Climate Change, Disasters and Human Mobility

Course content

Climate change is perhaps the defining challenge of the contemporary era. Among its many costs are the human consequences for those who reside in places that are the most severely impacted.
cean inundation, soil salination, sea-level rise, drought, floods and other extreme weather events are now threatening both the livability and even the existence of some countries.
People are faced with difficult decisions about whether and when to leave, and if they do, where to go.
This course examines the contemporary issue of climate change and its impact on human mobility and migration from it’s a legal perspective, while taking account of the topic’s complexity outside the law.


The course will be broken into themes as follows:

  • Who is a climate migrant? Conceptualising climate change as a factor that is causing and impeding human mobility, both within and across borders
  • The nexus between climate change and other drivers of migration, and the protections available under the 1951 Refugee Convention, regional refugee arrangements and the Convention for the Protection and Assistance of Internally Displaced Persons in Africa
  • Legal responses to disasters, their prevention and response, and the intersection with human mobility including under the Sendai Framework for Disaster Risk Reduction, the Global Compact for Safe, Orderly and Regular Migration and the ideas encompassed in the International Law Commission’s Draft Articles on the Protection of Persons in the Event of Disaster
  • Disappearing states, statelessness and the relevance and application of the 1954 Statelessness Convention
  • Human rights law including recent cases before UN human rights treaty bodies which have considered the application of the principle of non-refoulement in the context of climate change and the unique protections afforded to indigenous communities and also to children.
  • The legal framework governing climate change and its relevance to climate migration, including the Taskforce on Displacement created under the auspices of the Paris Agreement and recent trends in climate change litigation under human rights arrangements
  • Solutions available through legal frameworks, including options and methods for opening regular migration pathways, enhancing local resilience to climate related hazards through planning, property and human rights law, and the possibility of a new international treaty for climate migrants.


Learning outcome

The course will balance the central theories of international law with the joint challenges of climate change and migration. Upon successful completion of the course, students will be able to:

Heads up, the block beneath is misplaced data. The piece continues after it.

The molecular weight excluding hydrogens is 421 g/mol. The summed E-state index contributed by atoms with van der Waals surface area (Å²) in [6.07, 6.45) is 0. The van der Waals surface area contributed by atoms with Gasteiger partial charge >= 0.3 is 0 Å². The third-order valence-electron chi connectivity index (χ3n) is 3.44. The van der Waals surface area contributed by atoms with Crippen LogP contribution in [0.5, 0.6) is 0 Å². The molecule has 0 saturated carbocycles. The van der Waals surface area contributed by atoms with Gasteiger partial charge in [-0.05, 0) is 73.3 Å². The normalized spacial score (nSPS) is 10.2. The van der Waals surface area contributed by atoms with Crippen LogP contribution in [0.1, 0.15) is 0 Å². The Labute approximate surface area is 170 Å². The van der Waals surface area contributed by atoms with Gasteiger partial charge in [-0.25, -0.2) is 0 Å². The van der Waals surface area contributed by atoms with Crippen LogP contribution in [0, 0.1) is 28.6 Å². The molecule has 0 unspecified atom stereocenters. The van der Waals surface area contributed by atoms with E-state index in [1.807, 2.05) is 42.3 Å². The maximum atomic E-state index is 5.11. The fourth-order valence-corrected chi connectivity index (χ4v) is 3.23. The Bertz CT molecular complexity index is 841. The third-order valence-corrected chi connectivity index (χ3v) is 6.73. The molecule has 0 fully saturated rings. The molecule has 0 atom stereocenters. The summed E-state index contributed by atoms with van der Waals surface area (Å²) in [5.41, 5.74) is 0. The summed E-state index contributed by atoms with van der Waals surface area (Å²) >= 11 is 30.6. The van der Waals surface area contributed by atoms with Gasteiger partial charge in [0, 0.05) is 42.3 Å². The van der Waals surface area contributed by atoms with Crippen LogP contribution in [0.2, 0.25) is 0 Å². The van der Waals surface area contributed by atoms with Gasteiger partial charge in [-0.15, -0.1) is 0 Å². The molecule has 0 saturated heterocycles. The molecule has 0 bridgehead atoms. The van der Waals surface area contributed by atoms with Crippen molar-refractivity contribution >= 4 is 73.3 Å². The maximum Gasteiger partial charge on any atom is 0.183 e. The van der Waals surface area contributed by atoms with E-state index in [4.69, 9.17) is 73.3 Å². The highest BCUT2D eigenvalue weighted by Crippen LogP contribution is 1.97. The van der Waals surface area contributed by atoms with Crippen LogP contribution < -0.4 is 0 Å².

• Conceptualise climate change related migration, including as it relates to disappearing states, statelessness and relocation
  • Explain the tensions and distinctions between protection-based and migration-based legal responses to climate change migration, including the relevance of refugee law and human rights law
  • Identify and articluate the strengths and weaknesses of various emerging and proposed approaches to climate change related migration


The students will develop and further skills and competences in:

  • Identifying relevant legal frameworks, distinguishing between facts and law
  • Applying the law to specific fact circumstances
  • Constructing legal argument
  • Conceptualising a complex social dilemma into distinct legal constructs

Every year, students are asked to prepare a reserach assignment in groups as part of the course based on a problem presented to them by a professional engaged in responding to climate-related displacement on the ground, a legal practitioner preparing cases in the field, or a person who is themselves displaced or facing displacement due to climate change related impacts. This means the students are actively engaged in researching real-world problems to identify and provide legal solutions in real time.

Jane McAdam, Climate Change, Forced Migration and International Law (Oxford University Press, 2012)
Approximately 500 pages will be assigned reading. Readings will be posted on Absalon and will be divided into mandatory and optional reading.

Students must have a sound command of English in written and spoken form.

Previous Migration and Forced Displacement from Climate Change

Continuous feedback during the course
Type of assessment
Written examination, 1 day
Type of assessment details
Assigned individual written assignment, 1 day
Marking scale
7-point grading scale
Censorship form
No external censorship

Single subject courses (day)

  • Category
  • Hours
  • Preparation
  • 343,5
  • Seminar
  • 69
  • English
  • 412,5


Course number
Programme level
Bachelor choice

1 semester

  1. Students enrolled at Faculty of Law: No tuition fee
  2. Professionals: Please visit our website  
Please see timetable for teaching time
Contracting department
  • Law
Contracting faculty
  • Faculty of Law
Course Coordinator
  • Miriam Cullen   (13-79757e756d793a6f817878717a4c76817e3a77813a7077)
Saved on the 28-04-2022

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